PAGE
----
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Our co-operative council has helped to tackle austerity

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Not many councils take the brave decision to tackle increasing austerity and challenges on their own front door step by investing in communities and the power of people.

Tracey Lee

Tracey Lee

  • Project: Transforming Plymouth City Council and Empowering Communities
  • Objectives: To create a fairer Plymouth where everyone does their bit
  • Timescale: 2013 – present
  • Cost to authority: £5m a year (consumed within the revenue budget) to realise £30m of transformational benefits alone between 2014 and 2017
  • Outcomes: A number of services are now run for and by local people
  • Officer contact details: Tracey Lee

Our approach has been about encouraging more people to do things for themselves. It has been about creating a fairer Plymouth where everyone does their bit. We have created a culture that accepts we do not have all the answers.

In 2012, faced with rising demand and less money, we had to think differently about local government and the relationship it has with citizens.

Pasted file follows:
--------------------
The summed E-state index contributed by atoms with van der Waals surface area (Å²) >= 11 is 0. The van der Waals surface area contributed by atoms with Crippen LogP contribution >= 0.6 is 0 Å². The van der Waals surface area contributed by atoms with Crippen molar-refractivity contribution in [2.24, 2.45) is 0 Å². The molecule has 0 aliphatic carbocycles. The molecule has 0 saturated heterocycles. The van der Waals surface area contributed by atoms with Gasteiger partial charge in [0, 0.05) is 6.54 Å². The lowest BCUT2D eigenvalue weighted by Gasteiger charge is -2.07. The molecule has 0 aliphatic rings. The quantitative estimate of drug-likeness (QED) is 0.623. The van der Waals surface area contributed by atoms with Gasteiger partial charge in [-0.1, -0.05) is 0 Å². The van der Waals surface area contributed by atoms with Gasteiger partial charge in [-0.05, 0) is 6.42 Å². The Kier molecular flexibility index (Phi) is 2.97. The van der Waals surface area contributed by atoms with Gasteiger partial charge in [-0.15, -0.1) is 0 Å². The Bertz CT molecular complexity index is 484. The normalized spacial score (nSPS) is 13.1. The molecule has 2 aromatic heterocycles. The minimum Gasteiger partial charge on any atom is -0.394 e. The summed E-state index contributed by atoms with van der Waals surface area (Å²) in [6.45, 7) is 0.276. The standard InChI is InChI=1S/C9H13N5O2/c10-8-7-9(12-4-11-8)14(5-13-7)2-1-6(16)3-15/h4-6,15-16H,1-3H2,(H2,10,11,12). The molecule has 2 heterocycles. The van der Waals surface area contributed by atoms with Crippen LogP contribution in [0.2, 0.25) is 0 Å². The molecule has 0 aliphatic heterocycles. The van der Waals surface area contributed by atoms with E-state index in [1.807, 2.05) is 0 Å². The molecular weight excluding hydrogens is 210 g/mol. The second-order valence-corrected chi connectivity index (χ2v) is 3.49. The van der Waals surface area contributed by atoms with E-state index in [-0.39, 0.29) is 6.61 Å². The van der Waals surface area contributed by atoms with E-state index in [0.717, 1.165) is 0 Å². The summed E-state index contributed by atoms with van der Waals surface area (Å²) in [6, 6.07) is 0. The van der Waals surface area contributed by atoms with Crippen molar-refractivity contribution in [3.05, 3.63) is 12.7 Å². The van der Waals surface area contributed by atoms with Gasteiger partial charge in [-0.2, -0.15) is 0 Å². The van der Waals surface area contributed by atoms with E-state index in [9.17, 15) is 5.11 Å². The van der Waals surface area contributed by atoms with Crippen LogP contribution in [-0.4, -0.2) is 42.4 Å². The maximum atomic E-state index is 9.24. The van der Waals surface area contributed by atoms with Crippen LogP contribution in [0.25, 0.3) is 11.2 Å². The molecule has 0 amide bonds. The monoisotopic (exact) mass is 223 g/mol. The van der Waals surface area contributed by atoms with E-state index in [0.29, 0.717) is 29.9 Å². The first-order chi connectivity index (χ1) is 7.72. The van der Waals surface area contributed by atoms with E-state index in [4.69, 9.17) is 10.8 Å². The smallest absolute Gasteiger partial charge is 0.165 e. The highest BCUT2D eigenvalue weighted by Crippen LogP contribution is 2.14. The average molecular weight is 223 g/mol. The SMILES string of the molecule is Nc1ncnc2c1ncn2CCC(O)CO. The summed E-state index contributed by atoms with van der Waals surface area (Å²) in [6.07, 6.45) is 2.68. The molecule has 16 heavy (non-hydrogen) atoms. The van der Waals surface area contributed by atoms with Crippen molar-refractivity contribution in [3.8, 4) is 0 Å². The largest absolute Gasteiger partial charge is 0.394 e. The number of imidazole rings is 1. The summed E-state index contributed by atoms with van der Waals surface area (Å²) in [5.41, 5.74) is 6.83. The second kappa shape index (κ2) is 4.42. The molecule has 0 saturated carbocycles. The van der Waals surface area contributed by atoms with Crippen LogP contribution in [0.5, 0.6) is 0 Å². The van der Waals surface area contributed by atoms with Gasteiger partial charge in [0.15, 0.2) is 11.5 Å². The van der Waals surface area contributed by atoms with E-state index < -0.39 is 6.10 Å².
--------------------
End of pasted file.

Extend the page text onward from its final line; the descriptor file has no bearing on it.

Cooperative approach

If you take a cooperative approach that designs with people, the outcomes are far better. As an organisation with a gross budget of £500m we needed a very clear, open and transparent plan. Our corporate plan, published in 2013, drives our decisions. At the heart of this are our values; everything we do relates back to them. Our values ensure that we are:

  • Democratic
  • Responsible
  • Fair
  • Partners in everything that we do

The plan holds us to account, enabling our city to judge our performance. It also received cross-party support.

Idea exchange 4 June


Making changes

Most of our changes have been achieved within the budgets we had already allocated because we supported our communities to find the best solutions. Our role has been about active encouragement and support. Some people in our communities embraced change early and others didn’t. We have learned a lot about what our communities want; there are some things they want a say on and there are other things they just want us to get on and deliver for them.